here I am using a few analytic and visualization tools to get a general sense of how people wrote about the riots in their aftermath.
1. In light of that, here’s a force-directed analysis of H.M. Ranney’s Account of the Terrific and Fatal Riot at the New-York Astor Place Opera House, on the Night of May 10th, 1849, an 1849 summary of the riots with selections from official reports, etc. I started with Ranney, who is surely an idiosyncratic source, to get a general sense of the possibilities involved in working with texts associated with the APRs.
Here, I used Adobe’s OCR to render the pdf into text and worked with the “Links” tool from Voyant Tools (a collection of data visualization tools that is easy to use):
The diagram is useful for a couple of things in particular:
1. The size of each word roughly corresponds to its prominence in the text (as in a word cloud)
2. Words are grouped with other words that are associated with it. The closer the words, the more associated they are with each other, and the farther away, the less (generally speaking, although I am not intimate with Voaynt’s code). For example, the word “mob” is often associated in Ranney with the word “force.”
The value of diagrams like this is that it lets you see the information is a fresh way, and can supplement any study, even from an analysis as cursory as this one.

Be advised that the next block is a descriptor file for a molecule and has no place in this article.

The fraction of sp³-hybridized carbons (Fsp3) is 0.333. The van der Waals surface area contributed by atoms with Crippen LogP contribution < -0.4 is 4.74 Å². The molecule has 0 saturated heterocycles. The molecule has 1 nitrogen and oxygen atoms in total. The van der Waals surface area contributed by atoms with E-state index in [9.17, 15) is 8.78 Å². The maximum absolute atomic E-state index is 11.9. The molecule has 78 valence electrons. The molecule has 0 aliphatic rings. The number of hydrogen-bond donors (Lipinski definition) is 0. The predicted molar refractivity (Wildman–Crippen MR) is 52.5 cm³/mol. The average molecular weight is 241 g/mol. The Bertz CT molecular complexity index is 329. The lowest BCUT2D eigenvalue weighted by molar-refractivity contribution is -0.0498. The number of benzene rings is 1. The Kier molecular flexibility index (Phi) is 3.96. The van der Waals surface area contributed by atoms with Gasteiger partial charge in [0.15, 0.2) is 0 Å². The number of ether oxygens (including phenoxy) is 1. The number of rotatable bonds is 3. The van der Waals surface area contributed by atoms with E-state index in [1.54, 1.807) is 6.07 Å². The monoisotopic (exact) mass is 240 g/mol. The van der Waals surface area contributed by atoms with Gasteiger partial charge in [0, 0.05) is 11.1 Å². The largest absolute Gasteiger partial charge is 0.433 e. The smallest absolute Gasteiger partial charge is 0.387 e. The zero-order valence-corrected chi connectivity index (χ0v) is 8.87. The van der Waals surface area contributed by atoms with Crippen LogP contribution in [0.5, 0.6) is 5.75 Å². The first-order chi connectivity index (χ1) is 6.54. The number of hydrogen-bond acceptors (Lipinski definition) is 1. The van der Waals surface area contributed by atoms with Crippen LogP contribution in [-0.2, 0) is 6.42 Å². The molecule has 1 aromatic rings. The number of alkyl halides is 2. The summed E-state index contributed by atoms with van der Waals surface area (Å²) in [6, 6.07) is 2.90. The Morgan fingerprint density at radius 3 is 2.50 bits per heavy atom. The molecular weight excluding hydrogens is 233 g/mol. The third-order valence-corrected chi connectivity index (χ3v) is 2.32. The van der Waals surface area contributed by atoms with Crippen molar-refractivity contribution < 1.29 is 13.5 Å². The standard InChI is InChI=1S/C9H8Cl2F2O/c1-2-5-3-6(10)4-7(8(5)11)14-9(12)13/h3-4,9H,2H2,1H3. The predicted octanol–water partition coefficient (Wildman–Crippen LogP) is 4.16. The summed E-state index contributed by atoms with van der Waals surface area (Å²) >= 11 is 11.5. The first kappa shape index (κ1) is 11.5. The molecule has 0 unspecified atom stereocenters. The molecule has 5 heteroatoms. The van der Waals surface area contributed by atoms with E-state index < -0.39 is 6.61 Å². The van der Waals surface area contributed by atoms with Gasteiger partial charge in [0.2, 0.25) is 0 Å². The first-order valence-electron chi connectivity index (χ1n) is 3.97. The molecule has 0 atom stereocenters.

- “Macready” is the most often used word in the text (a fact that is generally true of the documents associated with the riot that I have noticed), and its use is generally related to “Forrest,” possibly suggesting that Ranney wrote about them in the same sentence or two.
- Looking at it broadly, there are three main groupings, those around “house,” “mob,” and “Macready.” These tend to be placenames, nouns denoting conflict and combat, and proper names, respectively.
- What is interesting to me is the words that link the clusters: here, “theatre” is literally the link between Macready/Forrest/England/ and mob/military/force/stones/troops.
- “Forrest” is associated with friends and engagement (social and professional words), “Macready” with Stage and Play (artisticish words).
- “Military,” which connects “House” and “Mob” is closely linked to the term “Sufficient.” Looking forward, I found that a great deal of the post-1850 discussion of Keywords in Context, tends to group the terms “Military” and “Necessary,” which suggests that the discussion is not just who is at fault, but what was the appropriate response to the mob action.
Any other observations?
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